Bonus treat: A slab of pinto bean and millet tempeh from Boulder’s Project Umami Foods.

Courtesy Riskin’s

The hotter the better gift

We all have friends and relatives who regularly enjoy hurting themselves with capsaicin-drenched sauces and foods. For those hot heads, assemble a basket boasting FishSki Provisions Jalapeño Cheddar Grits (Boulder), Green Belly Guatemalan-inspired hot sauces (Boulder), Picaflor Bulgarian Carrot Pepper Pepper Flakes (Boulder), Chiporro Sauce Co. Serrano Thai Salsa (Longmont), Seed Ranch Umami Hot Sauce (Boulder), Moksha dark chocolate with Pueblo green chilies (Boulder), Riskin’s Dragon (chile) Bitters (Boulder), and Grove Street Alchemy’s sneaky spicy New Mexico Hatch Chiles Liqueur (Longmont). 

The gift of culinary know-how

For home cooks who are hungry and also have an insatiable appetite for culinary knowledge, gift them a class or a local cookbook. Local cooking classes are available at The Art of Cheese (theartofcheese.com), Food Lab (foodlabboulder.com), Journey Culinary (journeyculinary.com) and through CozyMeal (cozymeal.com).

Recent locally written cookbooks include:

  • Let’s Cook Japanese Food! Everyday Recipes for Authentic Dishes (Weldon Owen) by Boulder author Amy Kaneko
  • Black Smoke: African Americans and the United States of Barbecue (University of North Carolina Press) by Denver author Adrian Miller. Savory Spicy Shop offers five barbecue seasoning blends inspired by Miller’s book.
  • Friuli Food and Wine—Frasca Cooking from Northern Italy’s Mountains, Vineyards, and Seaside (Ten Speed Press) by Bobby Stuckey, Lachlan Mackinnon-Patterson and Meredith Erickson
  • The Fort Restaurant Cookbook: New Foods of the Old West from the Landmark Colorado Restaurant (Two Dot) by Holly Arnold Kinney
  • A Bite of Boulder: Cooking at Home with Boulder’s Best Restaurants by Jessica Benjamin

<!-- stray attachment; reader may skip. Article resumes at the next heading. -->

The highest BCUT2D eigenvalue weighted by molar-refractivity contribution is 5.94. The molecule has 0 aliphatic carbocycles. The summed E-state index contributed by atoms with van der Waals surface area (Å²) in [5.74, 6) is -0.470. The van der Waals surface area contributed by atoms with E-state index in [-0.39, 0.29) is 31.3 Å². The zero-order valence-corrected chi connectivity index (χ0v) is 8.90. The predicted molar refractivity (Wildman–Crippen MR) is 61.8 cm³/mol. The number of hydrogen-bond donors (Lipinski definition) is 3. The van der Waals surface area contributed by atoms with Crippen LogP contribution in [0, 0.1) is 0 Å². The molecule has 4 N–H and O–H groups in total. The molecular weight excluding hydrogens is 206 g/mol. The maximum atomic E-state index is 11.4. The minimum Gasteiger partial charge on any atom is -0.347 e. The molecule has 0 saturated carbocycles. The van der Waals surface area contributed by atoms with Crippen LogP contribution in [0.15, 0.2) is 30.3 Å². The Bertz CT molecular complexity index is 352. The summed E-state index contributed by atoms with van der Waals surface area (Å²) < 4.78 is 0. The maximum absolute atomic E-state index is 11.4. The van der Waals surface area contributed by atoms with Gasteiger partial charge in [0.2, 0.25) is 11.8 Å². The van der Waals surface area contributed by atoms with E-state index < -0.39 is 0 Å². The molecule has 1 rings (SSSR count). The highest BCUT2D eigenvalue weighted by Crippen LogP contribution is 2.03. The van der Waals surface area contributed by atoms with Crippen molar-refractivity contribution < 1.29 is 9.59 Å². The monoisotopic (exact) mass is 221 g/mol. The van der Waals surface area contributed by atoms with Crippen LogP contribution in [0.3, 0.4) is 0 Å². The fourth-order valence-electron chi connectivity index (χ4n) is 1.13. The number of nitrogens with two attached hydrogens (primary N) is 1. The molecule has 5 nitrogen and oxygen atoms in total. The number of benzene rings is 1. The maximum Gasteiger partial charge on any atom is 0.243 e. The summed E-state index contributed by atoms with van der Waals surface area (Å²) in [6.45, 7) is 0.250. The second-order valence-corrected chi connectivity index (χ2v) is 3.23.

Satisfy the sweet teeth 

Fulfill sugary dreams by filling a basket with English toffee from Tungsten Toffee in Nederland, and these sweets all made in Boulder: classic honey-soaked baklava from Baklava Unlimited, Cocomel sugar-free coconut milk caramels, white chocolate pistachio, Fortuna bean-to-bar Milk Chocolate with Puffed Quinoa, Moksha bean-to-bar non-dairy milk chocolate, and The Farmer’s Porch Cinnamon Cacao Heirloom Pumpkin Seeds. Top the package with a bottle of local sweetness: Bookcliff Vineyards Moscato 2020 wine, Redstone Meadery Juniper Berry Mountain Honey Wine, or Ricardo’s Decaf Coffee Liqueur. 

Local food news

Boulder Baked has closed its downtown bakery location and reopened at 5290 Arapahoe Ave., former site of Heifer and the Hen Ice Cream . . . Meta Burger, the local plant-based, fast-casual restaurant chain, will open soon at 1905 29th St., former site of Garbanzo Mediterranean Fresh . . . Perhaps the most “Boulder” beverage currently available is Boulder Bushel at BOCO Cider, a dry hard cider made from apples harvested at Boulder homes and pressed on the autumn equinox. 

Words to chew on

“Dining is and always was a great artistic opportunity.”—Architect Frank Lloyd Wright

John Lehndorff hosts Radio Nibbles at 8:20 a.m. Thursdays on KGNU (88.5 FM, kgnu.org).